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Query Details


Query Subject:   Syntactic/semantic games
Author:   Lynne Murphy
Submitter Email:  click here to access email

Linguistic LingField(s):  General Linguistics
Subject Language(s):  English
German


Query:   Thu, 06 May 1999 17:34:59 +0000
Lynne Murphy
M_Lynne_Murphy@baylor.edu
Syntactic/semantic games



This list has seen several discussions of language games, but they
typically concern language games exploiting the phonological resources
of a language (e.g., play languages, like Pig Latin). There are also
lots of games for English that involve the spelling system (crossword
games, word ladders, etc.). I'm interested in learning the rules of
games that take advantage of the morphological, syntactic, or semantic
resources of a language. Obvious candidates are things like the
''dictionary game'' (in which people bluff definitions for an uncommon
word in the dictionary), punning games (although I'm not sure I know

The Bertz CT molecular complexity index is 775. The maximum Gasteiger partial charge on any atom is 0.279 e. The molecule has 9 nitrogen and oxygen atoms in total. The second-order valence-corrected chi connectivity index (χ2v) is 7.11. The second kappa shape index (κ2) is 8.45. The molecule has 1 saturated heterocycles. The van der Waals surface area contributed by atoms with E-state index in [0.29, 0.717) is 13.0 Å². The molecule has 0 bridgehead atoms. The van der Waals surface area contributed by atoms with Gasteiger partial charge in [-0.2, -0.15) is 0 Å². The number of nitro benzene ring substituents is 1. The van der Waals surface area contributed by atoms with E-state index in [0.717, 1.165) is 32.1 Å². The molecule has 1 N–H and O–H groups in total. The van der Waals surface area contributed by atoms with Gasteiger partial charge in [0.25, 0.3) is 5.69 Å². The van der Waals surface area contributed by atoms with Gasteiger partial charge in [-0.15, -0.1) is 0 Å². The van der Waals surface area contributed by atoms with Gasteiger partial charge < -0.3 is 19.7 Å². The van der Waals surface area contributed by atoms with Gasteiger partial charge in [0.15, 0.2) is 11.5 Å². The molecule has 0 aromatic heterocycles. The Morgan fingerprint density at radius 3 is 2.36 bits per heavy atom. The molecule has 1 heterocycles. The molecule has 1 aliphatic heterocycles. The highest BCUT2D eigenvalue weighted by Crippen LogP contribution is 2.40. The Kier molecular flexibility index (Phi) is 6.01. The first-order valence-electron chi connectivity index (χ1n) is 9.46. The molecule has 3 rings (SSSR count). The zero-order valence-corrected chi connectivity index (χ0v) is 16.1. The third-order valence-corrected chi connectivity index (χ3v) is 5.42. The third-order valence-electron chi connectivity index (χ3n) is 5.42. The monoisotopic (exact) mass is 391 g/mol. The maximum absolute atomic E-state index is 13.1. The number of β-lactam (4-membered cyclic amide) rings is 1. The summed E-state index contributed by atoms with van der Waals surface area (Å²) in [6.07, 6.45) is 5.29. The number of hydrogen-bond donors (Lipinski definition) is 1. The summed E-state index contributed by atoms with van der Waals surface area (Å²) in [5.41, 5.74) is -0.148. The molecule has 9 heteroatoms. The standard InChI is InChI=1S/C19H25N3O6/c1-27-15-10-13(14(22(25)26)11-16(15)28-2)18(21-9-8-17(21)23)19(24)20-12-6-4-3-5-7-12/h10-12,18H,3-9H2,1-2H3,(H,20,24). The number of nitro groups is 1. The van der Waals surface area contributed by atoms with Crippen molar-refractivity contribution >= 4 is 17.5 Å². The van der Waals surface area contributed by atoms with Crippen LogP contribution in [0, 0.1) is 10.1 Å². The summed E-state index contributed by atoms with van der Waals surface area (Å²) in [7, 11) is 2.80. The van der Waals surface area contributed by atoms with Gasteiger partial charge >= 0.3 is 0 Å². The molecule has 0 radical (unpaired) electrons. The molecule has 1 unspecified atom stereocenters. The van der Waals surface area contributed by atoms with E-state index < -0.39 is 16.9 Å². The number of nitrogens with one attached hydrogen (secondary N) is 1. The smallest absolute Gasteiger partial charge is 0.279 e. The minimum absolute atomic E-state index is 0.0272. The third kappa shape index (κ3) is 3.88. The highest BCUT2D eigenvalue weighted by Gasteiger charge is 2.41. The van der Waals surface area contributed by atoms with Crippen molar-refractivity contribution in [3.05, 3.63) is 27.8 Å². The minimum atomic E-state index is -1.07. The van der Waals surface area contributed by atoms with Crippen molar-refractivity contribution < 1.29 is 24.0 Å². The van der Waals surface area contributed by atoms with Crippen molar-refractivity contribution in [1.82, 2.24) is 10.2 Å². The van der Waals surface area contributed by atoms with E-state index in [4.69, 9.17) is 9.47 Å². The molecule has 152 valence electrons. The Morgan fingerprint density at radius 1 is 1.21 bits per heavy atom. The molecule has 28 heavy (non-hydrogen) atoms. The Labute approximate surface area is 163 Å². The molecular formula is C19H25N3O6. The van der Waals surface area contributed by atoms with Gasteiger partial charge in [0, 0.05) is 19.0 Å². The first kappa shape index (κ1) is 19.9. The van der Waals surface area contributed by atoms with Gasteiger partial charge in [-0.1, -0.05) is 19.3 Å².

of any particular rules for any), and the question game played by the
characters in _Rosencrantz and Guildenstern are Dead_. On the
morphological side, I was recently at a party where we played a
''prefix'' game, in which we'd take a Latinate word with a prefix and
then subsitute other prefixes and make silly definitions for them:
e.g, we started with ''pretentious'' and made up words like
''hypertentious''--having high blood pressure, and ''supertentious''--of
or relating to a big top (circus tent).

I'd appreciate any references, game rules, or ideas--I'm teaching a
continuing ed course on word games next semester, and would like to
approach it as ''what we can learn about language by playing games with
it.''

Best,
Lynne Murphy

-
M. Lynne Murphy
Assistant Professor in Linguistics
Department of English
Baylor University
PO Box 97404
Waco, TX 76798
LL Issue: 10.720
Date posted: 11-May-1999



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